$  tar c directory | gpg --symmetric --passphrase SECRETMANTRA \
| curl --netrc-optional --silent --show-error --upload-file - \
--ftp-create-dirs ftp://USER:PASSWORD@SECRETHOST/SECRETFILE.tar.gpg

With the mighty curl we just piped from tar over gpg directly to a file on a ftp server without any temporary files. You might get a clue of the power of this chain. Now you can start using a dumb ftp server as encrypted backup device now completely transparently.

That’s all for now. If you like encryption, you should also check symmetric encryption and the possibilities of enhancing daily business scripts security by adding some strong crypto to it. Of course you can complain about the security of the password, the possible visibility via „ps aux“, but you should be able to reduce risks by putting some brain in it. In the meantime check „bashup„, the bash backup script, which uses methods described here to provide you with a powerful and scriptable backup library written in Bash with minimum depencies. And yes, gpg will be added soon.

Bashup – a first example for a simple tree backup over ssh

Some days (weeks?) ago I told you about the release of „Bashup“ a bourne shell compatible backup script on sourceforge. As the script is still in heave Alpha I’d like to give you a first insight into it’s development.

Bashup is written in heavy Bash syntax and has few dependencies to external programs. You should image it as a scripting library for backups as it allows to call different backup methods and is more a framework than a fully integrated solution. The power of this is the ability to be free in the creation of a backup process while still using easy methods.

The following is a fairly easy setup of bashup for backing up some directories over ssh. You see that we only source the bashup library here, setup some variables and call the bashup method then which executes the backup.

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#!/bin/bash
# source bashup lob
. bashup_lib.sh
 
# set setup source - we want to backup a tree
SOURCE=tree
# set source dirs
TREE_DIRECTORIES="$HOME/PDF $HOME/ogg"
# setup filter for compression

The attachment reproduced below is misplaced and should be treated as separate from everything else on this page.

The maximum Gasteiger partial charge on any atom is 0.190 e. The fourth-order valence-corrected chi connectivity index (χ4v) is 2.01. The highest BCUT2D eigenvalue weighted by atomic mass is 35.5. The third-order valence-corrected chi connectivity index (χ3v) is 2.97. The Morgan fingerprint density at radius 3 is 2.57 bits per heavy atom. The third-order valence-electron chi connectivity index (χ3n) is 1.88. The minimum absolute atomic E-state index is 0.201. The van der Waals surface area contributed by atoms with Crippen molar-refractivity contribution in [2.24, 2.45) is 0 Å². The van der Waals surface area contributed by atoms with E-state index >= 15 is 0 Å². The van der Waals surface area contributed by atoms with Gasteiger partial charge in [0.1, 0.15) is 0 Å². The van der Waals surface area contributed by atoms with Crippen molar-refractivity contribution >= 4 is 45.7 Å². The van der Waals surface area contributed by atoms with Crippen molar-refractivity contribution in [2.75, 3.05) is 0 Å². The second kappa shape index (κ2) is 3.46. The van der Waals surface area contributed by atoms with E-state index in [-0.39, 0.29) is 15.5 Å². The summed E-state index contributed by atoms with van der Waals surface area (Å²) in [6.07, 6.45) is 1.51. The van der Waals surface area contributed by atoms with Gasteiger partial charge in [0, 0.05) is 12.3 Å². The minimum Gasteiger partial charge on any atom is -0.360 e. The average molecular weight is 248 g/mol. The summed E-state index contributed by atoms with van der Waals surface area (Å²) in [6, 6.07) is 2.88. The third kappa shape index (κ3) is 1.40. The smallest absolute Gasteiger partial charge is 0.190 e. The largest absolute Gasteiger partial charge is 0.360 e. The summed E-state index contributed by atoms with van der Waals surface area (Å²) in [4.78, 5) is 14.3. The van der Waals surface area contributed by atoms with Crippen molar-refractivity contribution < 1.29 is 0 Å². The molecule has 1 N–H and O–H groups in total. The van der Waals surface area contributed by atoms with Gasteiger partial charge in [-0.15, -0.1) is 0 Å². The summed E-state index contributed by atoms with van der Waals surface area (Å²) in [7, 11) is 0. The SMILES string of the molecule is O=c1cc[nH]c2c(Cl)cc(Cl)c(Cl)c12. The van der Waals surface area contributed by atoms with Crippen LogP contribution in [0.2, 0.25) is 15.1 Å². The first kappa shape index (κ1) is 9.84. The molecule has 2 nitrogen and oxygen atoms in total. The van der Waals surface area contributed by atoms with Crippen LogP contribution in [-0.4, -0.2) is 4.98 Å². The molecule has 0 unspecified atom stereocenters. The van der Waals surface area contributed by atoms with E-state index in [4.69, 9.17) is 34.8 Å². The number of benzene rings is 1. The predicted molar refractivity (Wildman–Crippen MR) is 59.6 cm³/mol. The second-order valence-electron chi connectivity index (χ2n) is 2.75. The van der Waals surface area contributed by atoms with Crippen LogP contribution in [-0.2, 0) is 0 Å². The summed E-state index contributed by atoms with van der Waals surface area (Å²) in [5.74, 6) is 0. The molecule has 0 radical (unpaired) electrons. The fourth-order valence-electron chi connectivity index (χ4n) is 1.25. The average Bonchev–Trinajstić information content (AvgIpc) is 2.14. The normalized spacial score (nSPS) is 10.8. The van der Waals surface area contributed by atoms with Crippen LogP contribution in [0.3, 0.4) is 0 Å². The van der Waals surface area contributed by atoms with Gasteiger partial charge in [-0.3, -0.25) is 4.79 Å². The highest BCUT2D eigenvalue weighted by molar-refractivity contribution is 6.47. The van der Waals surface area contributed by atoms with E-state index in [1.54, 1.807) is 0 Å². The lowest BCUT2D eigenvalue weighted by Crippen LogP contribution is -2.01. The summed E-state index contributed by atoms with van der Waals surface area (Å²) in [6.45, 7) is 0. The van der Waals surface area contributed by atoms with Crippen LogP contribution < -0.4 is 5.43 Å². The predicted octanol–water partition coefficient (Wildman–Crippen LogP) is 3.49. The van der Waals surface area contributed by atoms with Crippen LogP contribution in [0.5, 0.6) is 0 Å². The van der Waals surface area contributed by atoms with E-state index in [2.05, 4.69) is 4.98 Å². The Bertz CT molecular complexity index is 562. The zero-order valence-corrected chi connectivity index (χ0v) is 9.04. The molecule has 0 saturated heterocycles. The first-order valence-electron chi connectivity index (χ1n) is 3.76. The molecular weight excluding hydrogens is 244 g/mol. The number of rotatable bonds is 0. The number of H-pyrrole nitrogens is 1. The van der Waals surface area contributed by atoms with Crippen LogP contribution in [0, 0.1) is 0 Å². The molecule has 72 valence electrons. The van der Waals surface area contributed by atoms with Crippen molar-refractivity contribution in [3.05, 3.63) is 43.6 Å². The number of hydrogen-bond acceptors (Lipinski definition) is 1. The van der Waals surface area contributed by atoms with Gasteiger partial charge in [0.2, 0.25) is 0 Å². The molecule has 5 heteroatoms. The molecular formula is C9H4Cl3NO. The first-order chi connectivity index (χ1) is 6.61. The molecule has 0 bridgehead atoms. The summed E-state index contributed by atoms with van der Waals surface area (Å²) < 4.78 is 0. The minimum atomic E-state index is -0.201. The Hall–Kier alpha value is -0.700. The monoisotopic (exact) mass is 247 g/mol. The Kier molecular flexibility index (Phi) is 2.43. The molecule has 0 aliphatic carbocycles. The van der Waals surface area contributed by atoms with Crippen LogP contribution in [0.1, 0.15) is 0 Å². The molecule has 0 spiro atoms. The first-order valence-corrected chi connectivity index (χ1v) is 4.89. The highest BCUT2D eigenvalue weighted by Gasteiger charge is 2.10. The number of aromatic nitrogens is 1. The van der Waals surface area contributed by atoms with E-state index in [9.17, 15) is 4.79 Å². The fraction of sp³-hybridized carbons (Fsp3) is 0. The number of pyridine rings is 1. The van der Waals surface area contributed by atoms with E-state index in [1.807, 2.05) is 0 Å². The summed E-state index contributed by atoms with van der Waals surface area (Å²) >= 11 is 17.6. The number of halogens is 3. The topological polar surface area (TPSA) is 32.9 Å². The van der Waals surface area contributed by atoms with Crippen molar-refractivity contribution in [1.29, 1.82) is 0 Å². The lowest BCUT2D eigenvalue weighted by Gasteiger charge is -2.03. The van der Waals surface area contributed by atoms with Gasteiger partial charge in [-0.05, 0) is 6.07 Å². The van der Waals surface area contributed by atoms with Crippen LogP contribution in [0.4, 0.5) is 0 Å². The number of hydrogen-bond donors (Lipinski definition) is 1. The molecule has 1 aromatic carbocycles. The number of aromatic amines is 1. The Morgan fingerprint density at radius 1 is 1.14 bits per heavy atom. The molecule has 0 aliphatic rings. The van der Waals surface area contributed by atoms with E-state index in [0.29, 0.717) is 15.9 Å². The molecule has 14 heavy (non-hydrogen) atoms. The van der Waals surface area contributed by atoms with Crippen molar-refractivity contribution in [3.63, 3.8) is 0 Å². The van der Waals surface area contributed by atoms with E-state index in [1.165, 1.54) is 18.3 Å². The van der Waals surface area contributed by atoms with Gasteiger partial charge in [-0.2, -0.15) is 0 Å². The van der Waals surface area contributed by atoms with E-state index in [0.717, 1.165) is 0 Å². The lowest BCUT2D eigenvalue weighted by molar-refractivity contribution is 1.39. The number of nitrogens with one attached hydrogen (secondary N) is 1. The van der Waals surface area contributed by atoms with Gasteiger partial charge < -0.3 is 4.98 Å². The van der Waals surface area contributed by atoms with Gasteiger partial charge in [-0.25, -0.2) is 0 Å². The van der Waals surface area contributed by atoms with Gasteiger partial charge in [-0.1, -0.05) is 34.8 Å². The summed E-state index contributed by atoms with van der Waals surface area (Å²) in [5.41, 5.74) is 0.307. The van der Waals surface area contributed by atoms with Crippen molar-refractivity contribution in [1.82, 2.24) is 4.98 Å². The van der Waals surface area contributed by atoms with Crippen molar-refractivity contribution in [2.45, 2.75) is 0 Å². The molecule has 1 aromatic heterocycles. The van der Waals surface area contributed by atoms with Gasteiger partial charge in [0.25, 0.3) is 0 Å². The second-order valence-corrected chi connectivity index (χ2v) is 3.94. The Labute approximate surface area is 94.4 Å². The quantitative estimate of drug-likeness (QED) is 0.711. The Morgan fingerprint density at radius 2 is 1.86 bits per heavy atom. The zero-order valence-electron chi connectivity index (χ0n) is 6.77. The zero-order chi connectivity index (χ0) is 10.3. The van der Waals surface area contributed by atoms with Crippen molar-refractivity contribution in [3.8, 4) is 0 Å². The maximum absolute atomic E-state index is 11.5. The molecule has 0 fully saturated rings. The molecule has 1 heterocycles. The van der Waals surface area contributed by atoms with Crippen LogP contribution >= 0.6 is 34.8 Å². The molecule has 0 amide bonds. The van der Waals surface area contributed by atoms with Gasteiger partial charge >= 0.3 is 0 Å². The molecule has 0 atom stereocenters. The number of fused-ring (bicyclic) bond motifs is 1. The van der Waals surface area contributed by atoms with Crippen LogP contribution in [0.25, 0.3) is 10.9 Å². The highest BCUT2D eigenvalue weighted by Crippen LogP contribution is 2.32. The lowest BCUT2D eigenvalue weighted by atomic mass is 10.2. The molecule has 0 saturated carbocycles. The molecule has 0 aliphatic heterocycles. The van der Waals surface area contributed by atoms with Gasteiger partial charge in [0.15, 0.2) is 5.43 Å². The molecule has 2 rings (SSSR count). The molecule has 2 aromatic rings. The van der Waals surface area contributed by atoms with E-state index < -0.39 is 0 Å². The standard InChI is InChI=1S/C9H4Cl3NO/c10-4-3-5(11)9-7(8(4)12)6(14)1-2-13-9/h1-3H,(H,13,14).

FILTER=bzip2
 
# set destination - we want to ssh
DESTINATION=ssh_file
# set ssh host, you could be clever
# and setup access in .ssh/config
SSH_HOST=host.name.tld
# set remote file name
FILE=file.name.bz2
 
# we want two types of logging
USE_REPORTERS="console log"
 
# set the log file names
COMBINED_LOG=combined.log
ERROR_LOG=error.log
 
# call bashup
bashup

I admit this example won’t win a Noble award but if you are busy with setting up backups on very different servers you might like the idea of a scripting environment which only needs bash. Imagine your power when digging deeper into the bashup lib and calling the special methods directly while piping output and more. This is possible of course.

In the next weeks I’ll show you how to use backup rotation (yes, also over ssh, ftp and other methods), mysql/postresql/oracle/subversion backup, nagios feedback integration and more.

If you like to test and tell me what you think or even want to provide patches, feel free to checkout bashup:

svn co https://bashup.svn.sourceforge.net/svnroot/bashup bashup

Bashup – a sophisticated Bash backup script

Mnemonikk (who still lacks a blog because he cannot decide which name to choose) finally made the step to create a sourceforge project for Bashup. Bashup is a more or less modular and Bourne shell compatible backup script with few dependencies. It targets backup for servers and provides features like mysql, oracle, postgresql, subversion repository and file system backup, backup over ftp, ssh, rsync, heavy rotation (yes – even over ftp) and reporting. The script is already used on a couple of different live servers. It matches the need for a script that is neither binary, nor python, ruby or perl but just plain shell and some external calls.

The script is released under GPL. Right now you can only get it by checking out the svn repository (see sourceforge project page for details) but will be branched with an official version number soon. I know there are a lot of backup solutions out there and this is just one more, but you might also know how difficult it can be to backup a system when having very limited possibilities to install software and servers distributed on very different data centers…

Feel free to contact me for gaining access as developer. Patches and new modules welcome!